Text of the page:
During the past two weeks, through our investigative series “Wrecked: How Auto Insurance Takes Louisiana for a Ride,” the Bayou Brief has revealed how Louisiana motorists with perfect driving records often pay significantly higher premiums for basic auto insurance because of things that have nothing to do with how safe they are when they get behind the wheel.
A 60-year-old driver will find that some of the state’s largest insurers will raise her annual premium by as much as $172 after her spouse passes away. Another driver, who has never been ticketed or caused an accident, could face a nearly $1,600 premium penalty if he has a low credit score, and that’s just to buy the basic coverage required by state law. These are just a few of the ways that insurance companies have moved away from pricing customers based on how they drive and, instead, charging premiums tied to algorithms that place a lot of weight on personal and economic characteristics.
Put simply, in Louisiana, auto insurers have a license to discriminate.
On Wednesday, members of the state Senate Insurance Committee will conduct a second round of hearings on SB 89. Authored by state Sen. Jay Luneau, SB 89 is the first and only proposal in state history that would prohibit auto insurers from discriminating against widows and widowers or on the basis of gender or credit score.
For decades, the industry’s practices have either largely been ignored or simply accepted as standard. But there is nothing standard or acceptable about the kind of institutionalized and pernicious discrimination currently allowed in Louisiana.
Women may be charged more than men, and in a state where women are paid 68 cents for every dollar paid to men, the impact can be significant.
While a person’s credit score does not always directly correspond with their income, it usually does, and in a state that struggles with poverty, that means poor and lower-middle class drivers are disproportionately burdened.
Four years ago, a study by the Consumer Federation of America revealed that African American drivers pay 70% more than white drivers for car insurance, and it should come as no surprise that a state in which nearly one-third of the population is African American is also one of the most expensive places in the country for basic auto liability coverage.
Handing the premium setting of auto insurance over to these non-driving related algorithms is, obviously, unfair to the millions of Louisiana drivers who don’t have the right marital status or credit score. Just as importantly, it also harms public safety and contributes to high auto insurance rates.
When done properly, insurance pricing should send a signal to customers about how to lower their risk and, in turn, lower their premium. If you drive safely, you get a low price. If you drive a safe car, you get a low price. If you are wild on the road and your vehicle has a history of dangerous rollovers, you pay more. The premium drivers are charged will reinforce safety and incentivize higher risk drivers to change their behavior.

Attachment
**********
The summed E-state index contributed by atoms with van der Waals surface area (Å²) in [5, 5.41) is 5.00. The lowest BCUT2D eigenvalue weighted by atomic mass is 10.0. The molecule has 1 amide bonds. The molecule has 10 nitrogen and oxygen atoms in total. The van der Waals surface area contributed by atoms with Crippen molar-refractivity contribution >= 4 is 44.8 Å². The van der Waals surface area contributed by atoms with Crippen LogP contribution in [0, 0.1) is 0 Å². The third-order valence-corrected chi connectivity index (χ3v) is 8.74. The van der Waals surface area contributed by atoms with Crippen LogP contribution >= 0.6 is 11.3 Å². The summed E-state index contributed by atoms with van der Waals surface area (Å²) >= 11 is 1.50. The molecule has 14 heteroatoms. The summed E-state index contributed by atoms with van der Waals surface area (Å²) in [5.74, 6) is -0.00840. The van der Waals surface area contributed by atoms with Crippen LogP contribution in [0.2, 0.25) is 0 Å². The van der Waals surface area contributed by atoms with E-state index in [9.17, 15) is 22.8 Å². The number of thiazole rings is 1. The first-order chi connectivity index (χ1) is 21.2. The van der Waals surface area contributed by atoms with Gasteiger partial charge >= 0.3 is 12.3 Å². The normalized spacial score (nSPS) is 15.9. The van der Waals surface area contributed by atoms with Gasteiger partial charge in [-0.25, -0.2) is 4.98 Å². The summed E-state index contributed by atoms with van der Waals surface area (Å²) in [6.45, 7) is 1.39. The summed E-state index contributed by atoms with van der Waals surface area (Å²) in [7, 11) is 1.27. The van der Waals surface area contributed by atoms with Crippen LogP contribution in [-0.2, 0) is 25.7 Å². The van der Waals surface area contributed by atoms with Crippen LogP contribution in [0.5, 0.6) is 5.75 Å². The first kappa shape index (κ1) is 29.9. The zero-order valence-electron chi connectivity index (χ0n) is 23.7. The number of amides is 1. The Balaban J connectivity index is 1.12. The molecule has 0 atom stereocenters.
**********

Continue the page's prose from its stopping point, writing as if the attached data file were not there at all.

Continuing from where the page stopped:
But what signals do consumers get nowadays when they open up their insurance bill?
“Fix your credit.” “Don’t let your husband die.” Or, at least, “Remarry soon after the funeral.”
If you can’t address those personal issues, you can’t lower your premium. But if you stay married and maintain an excellent credit score, you can be convicted of drunk driving and still pay a comparatively lower rate.
Insurance companies claim that these new pricing systems are the result of complex, data-driven research. But, really, the industry is just being lazy and greedy.
False Prophets Offering False Profits:
In Baton Rouge, state legislators are currently debating a number of proposals that claim to be designed to reduce the price of car insurance, the most notable of which, so far, is state Rep. Kirk Talbot’s HB 372, the so-called “Omnibus Premium Reduction Act of 2019.” Stephen Waguespack, president of the Louisiana Association of Business and Industry (better known as LABI), told his organization’s members that Talbot’s bill was the most important bill of the current legislative session. Now 45, Waguespack spent the bulk of his thirties working for former Gov. Bobby Jindal, eventually serving as Jindal’s Chief of Staff.
Initially, Waguespack had parroted the flimsy talking point that HB 372, which had been heard by the House Civil Law Committee instead of the Insurance Committee, was truly about reducing the price of car insurance, but after the bill passed the House, he relinquished the pretense. This was about tort reform, plain and simple.
LABI had never been able to get its name right anyway. When the full state House deliberated the bill last week, LABI sent a floor note to House members, incorrectly calling the proposed legislation the “Omnibus Insurance Rate Reduction Bill.”
State Rep. Kirk Talbot, whose campaign finance reports read like a veritable Who’s Who of the state’s insurance businesses and agents, had actually authored a tort reform bill masquerading, unconvincingly, as a consumer protection bill.
There is zero empirical data that any of the proposals in the bill will result in a reduction in car insurance premiums. It is, instead, a grab bag of the industry’s wish list.
Louisiana may have the highest civil jury threshold in the country, but unlike other states, Louisiana doesn’t cover the costs of conducting a jury trial; that’s a risk plaintiffs must be willing to take. In some parishes, a typical jury trial can cost as much as $8,000. It’s not hard to determine why a person with a $5,000 claim for damages would be reluctant to risk nearly twice that amount merely for the opportunity to have their case heard in court. We also know, definitively, that there is no correlation between a jury trial threshold and the price of car insurance. Liability coverage is more expensive in at least three other states, none of whom have a threshold because they already cover the costs of jury trials.
This is nothing more than a ham-handed attempt to tip the scales of justice, a gift to the industry that, ostensibly, lawmakers should be regulating, and it was presented to the public with the quaint and almost laughable belief that, instead of maximizing profits, insurance companies will instead pass along whatever savings they realize from legislating their way out of court back to their customers.
To be fair, the insurance industry actually has a long history of investing in efforts to reduce risk in partnership with its customers. Not only is pricing supposed to send the right signals, the industry also backed safety measures. In response to increasing auto accident risks, insurers developed the Institute for Highway Safety to make roads and cars safer. At the turn of the 20th century, the industry developed Underwriters Labs to make homes safe from electrical appliance risk. Insurers invented lifeboats for cruise lines and developed safe boilers in reaction to increasing claims for those risks.
But with the auto insurance pricing practices we now see in Louisiana, the industry has stopped trying to forge a partnership with customers to reduce risks and rates and is, instead, letting unrelated data determine our fates.